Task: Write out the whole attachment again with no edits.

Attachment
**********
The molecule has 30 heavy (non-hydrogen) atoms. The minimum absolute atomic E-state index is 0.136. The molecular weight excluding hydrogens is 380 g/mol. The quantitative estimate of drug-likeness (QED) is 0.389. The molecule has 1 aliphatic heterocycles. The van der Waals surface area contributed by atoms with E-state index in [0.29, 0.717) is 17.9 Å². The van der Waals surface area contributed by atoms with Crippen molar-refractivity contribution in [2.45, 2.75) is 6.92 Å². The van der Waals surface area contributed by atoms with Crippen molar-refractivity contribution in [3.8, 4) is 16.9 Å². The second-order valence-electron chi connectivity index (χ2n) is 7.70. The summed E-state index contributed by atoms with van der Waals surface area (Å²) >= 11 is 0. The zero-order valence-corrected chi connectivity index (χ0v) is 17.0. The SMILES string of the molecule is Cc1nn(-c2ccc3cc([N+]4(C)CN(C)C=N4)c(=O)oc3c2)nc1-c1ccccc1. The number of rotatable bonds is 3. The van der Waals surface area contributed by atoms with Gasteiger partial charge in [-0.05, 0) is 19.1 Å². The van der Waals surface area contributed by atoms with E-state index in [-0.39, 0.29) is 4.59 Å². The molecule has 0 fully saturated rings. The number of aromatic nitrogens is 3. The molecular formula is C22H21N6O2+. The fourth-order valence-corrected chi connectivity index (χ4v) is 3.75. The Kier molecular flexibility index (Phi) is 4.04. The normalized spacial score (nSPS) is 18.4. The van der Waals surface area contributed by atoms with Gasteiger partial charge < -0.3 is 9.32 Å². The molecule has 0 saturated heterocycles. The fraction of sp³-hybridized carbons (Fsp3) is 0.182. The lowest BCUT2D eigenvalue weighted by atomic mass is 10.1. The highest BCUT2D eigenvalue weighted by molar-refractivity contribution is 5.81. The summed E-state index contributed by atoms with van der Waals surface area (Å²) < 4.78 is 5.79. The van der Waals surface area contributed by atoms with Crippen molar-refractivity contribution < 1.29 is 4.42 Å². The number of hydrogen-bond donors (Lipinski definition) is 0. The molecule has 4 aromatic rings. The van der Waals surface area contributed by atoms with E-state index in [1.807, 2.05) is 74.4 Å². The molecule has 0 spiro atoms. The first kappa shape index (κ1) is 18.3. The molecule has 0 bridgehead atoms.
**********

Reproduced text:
The molecule has 30 heavy (non-hydrogen) atoms. The minimum absolute atomic E-state index is 0.136. The molecular weight excluding hydrogens is 380 g/mol. The quantitative estimate of drug-likeness (QED) is 0.389. The molecule has 1 aliphatic heterocycles. The van der Waals surface area contributed by atoms with E-state index in [0.29, 0.717) is 17.9 Å². The van der Waals surface area contributed by atoms with Crippen molar-refractivity contribution in [2.45, 2.75) is 6.92 Å². The van der Waals surface area contributed by atoms with Crippen molar-refractivity contribution in [3.8, 4) is 16.9 Å². The second-order valence-electron chi connectivity index (χ2n) is 7.70. The summed E-state index contributed by atoms with van der Waals surface area (Å²) >= 11 is 0. The zero-order valence-corrected chi connectivity index (χ0v) is 17.0. The SMILES string of the molecule is Cc1nn(-c2ccc3cc([N+]4(C)CN(C)C=N4)c(=O)oc3c2)nc1-c1ccccc1. The number of rotatable bonds is 3. The van der Waals surface area contributed by atoms with Gasteiger partial charge in [-0.05, 0) is 19.1 Å². The van der Waals surface area contributed by atoms with E-state index in [-0.39, 0.29) is 4.59 Å². The molecule has 0 fully saturated rings. The number of aromatic nitrogens is 3. The molecular formula is C22H21N6O2+. The fourth-order valence-corrected chi connectivity index (χ4v) is 3.75. The Kier molecular flexibility index (Phi) is 4.04. The normalized spacial score (nSPS) is 18.4. The van der Waals surface area contributed by atoms with Gasteiger partial charge < -0.3 is 9.32 Å². The molecule has 0 saturated heterocycles. The fraction of sp³-hybridized carbons (Fsp3) is 0.182. The lowest BCUT2D eigenvalue weighted by atomic mass is 10.1. The highest BCUT2D eigenvalue weighted by molar-refractivity contribution is 5.81. The summed E-state index contributed by atoms with van der Waals surface area (Å²) < 4.78 is 5.79. The van der Waals surface area contributed by atoms with Crippen molar-refractivity contribution < 1.29 is 4.42 Å². The number of hydrogen-bond donors (Lipinski definition) is 0. The molecule has 4 aromatic rings. The van der Waals surface area contributed by atoms with E-state index in [1.807, 2.05) is 74.4 Å². The molecule has 0 spiro atoms. The first kappa shape index (κ1) is 18.3. The molecule has 0 bridgehead atoms.